Transaction Costs and Economic Growth Under Common Legal System: State-level Evidence from Mexico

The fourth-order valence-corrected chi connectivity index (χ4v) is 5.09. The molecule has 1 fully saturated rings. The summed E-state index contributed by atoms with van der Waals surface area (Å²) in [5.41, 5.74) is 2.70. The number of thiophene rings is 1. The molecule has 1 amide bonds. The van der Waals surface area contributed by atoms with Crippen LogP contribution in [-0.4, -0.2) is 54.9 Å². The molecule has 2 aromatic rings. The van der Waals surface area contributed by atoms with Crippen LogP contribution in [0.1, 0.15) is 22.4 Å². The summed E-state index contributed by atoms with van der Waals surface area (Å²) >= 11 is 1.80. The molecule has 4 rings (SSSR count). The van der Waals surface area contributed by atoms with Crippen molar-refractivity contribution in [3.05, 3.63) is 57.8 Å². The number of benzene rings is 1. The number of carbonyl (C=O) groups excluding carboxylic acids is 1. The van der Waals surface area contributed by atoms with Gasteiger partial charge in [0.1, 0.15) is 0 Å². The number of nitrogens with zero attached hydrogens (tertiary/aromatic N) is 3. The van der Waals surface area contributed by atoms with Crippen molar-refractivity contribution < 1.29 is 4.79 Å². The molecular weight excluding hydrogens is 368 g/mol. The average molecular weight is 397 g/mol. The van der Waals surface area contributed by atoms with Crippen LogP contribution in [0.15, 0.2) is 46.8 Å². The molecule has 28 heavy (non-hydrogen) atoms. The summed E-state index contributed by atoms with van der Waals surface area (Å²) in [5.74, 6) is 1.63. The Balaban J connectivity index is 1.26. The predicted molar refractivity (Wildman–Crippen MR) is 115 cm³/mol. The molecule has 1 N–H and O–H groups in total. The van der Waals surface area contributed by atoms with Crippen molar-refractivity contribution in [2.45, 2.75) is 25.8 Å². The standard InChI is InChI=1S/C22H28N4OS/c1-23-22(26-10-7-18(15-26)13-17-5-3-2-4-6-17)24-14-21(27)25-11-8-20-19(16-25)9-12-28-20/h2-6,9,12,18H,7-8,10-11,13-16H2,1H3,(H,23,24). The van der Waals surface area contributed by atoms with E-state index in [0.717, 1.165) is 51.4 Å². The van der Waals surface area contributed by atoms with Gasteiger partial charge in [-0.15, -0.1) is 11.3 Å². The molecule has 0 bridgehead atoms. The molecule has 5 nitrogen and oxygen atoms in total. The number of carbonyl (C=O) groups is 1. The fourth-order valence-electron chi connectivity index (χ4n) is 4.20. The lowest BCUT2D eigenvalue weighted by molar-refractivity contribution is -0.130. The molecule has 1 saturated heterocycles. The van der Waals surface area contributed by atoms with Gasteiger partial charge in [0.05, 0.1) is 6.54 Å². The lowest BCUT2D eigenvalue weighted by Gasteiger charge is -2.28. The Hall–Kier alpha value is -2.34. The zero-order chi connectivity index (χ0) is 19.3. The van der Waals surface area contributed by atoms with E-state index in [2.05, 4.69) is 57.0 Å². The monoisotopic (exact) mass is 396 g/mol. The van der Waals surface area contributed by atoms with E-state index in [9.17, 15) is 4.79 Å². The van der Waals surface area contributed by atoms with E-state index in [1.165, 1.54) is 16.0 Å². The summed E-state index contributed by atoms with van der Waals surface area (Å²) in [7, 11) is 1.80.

Abstract: This paper examines the contribution of administrative and procedural transaction costs to economic growth under common legal system. We show that administrative and procedural costs vary quite a lot even within the institutional environment sharing the common legal system. States with low-cost business registration, low-cost access to property rights and greater judicial efficiency tend to have consistently higher growth. The established effects are robust to alternative model specifications, heterogeneity bias, and to a variety of control variables that might confound the effects of transaction costs on growth. Such differences in transaction costs are far from being trivial as we show that these within-system differences might be instrumental in influencing economic growth. Lower transaction costs induce growth by increasing investment rate, lowering unemployment rate, encouraging labor supply and improving TFP. In the counterfactual scenario, the transition from high-cost to low-cost regime is associated with substantial growth and development gains over time. By exploiting the variation in historical presence of US troops in 1848, disease environment, ethnic fractionalization and historical urbanization, we show that the negative effect of rising transaction costs on growth and development appears to be causal.